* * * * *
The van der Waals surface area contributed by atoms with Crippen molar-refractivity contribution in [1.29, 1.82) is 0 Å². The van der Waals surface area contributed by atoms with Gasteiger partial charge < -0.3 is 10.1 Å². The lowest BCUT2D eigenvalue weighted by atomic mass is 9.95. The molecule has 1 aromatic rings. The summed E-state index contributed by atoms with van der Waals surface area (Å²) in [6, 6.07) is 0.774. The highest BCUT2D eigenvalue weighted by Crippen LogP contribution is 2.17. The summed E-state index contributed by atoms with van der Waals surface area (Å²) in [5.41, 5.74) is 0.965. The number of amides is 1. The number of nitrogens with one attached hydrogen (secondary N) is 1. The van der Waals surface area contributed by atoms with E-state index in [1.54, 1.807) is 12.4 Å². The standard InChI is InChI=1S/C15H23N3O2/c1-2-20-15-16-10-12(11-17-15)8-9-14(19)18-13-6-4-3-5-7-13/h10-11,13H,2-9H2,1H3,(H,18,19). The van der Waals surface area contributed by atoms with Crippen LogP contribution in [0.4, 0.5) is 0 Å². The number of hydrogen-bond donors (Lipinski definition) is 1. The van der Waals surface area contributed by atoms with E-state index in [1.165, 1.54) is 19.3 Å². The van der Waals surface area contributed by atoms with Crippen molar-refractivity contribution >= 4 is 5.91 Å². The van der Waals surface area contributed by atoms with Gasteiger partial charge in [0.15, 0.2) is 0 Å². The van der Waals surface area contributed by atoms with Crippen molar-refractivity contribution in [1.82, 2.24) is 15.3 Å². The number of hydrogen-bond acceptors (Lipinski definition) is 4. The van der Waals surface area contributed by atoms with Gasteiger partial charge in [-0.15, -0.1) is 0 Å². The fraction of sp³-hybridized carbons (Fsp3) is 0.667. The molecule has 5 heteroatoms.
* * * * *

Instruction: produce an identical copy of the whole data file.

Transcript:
The van der Waals surface area contributed by atoms with Crippen molar-refractivity contribution in [1.29, 1.82) is 0 Å². The van der Waals surface area contributed by atoms with Gasteiger partial charge < -0.3 is 10.1 Å². The lowest BCUT2D eigenvalue weighted by atomic mass is 9.95. The molecule has 1 aromatic rings. The summed E-state index contributed by atoms with van der Waals surface area (Å²) in [6, 6.07) is 0.774. The highest BCUT2D eigenvalue weighted by Crippen LogP contribution is 2.17. The summed E-state index contributed by atoms with van der Waals surface area (Å²) in [5.41, 5.74) is 0.965. The number of amides is 1. The number of nitrogens with one attached hydrogen (secondary N) is 1. The van der Waals surface area contributed by atoms with E-state index in [1.54, 1.807) is 12.4 Å². The standard InChI is InChI=1S/C15H23N3O2/c1-2-20-15-16-10-12(11-17-15)8-9-14(19)18-13-6-4-3-5-7-13/h10-11,13H,2-9H2,1H3,(H,18,19). The van der Waals surface area contributed by atoms with Crippen LogP contribution in [0.4, 0.5) is 0 Å². The number of hydrogen-bond donors (Lipinski definition) is 1. The van der Waals surface area contributed by atoms with E-state index in [1.165, 1.54) is 19.3 Å². The van der Waals surface area contributed by atoms with Crippen molar-refractivity contribution >= 4 is 5.91 Å². The van der Waals surface area contributed by atoms with Gasteiger partial charge in [0.15, 0.2) is 0 Å². The van der Waals surface area contributed by atoms with Crippen molar-refractivity contribution in [1.82, 2.24) is 15.3 Å². The number of hydrogen-bond acceptors (Lipinski definition) is 4. The van der Waals surface area contributed by atoms with Gasteiger partial charge in [-0.15, -0.1) is 0 Å². The fraction of sp³-hybridized carbons (Fsp3) is 0.667. The molecule has 5 heteroatoms.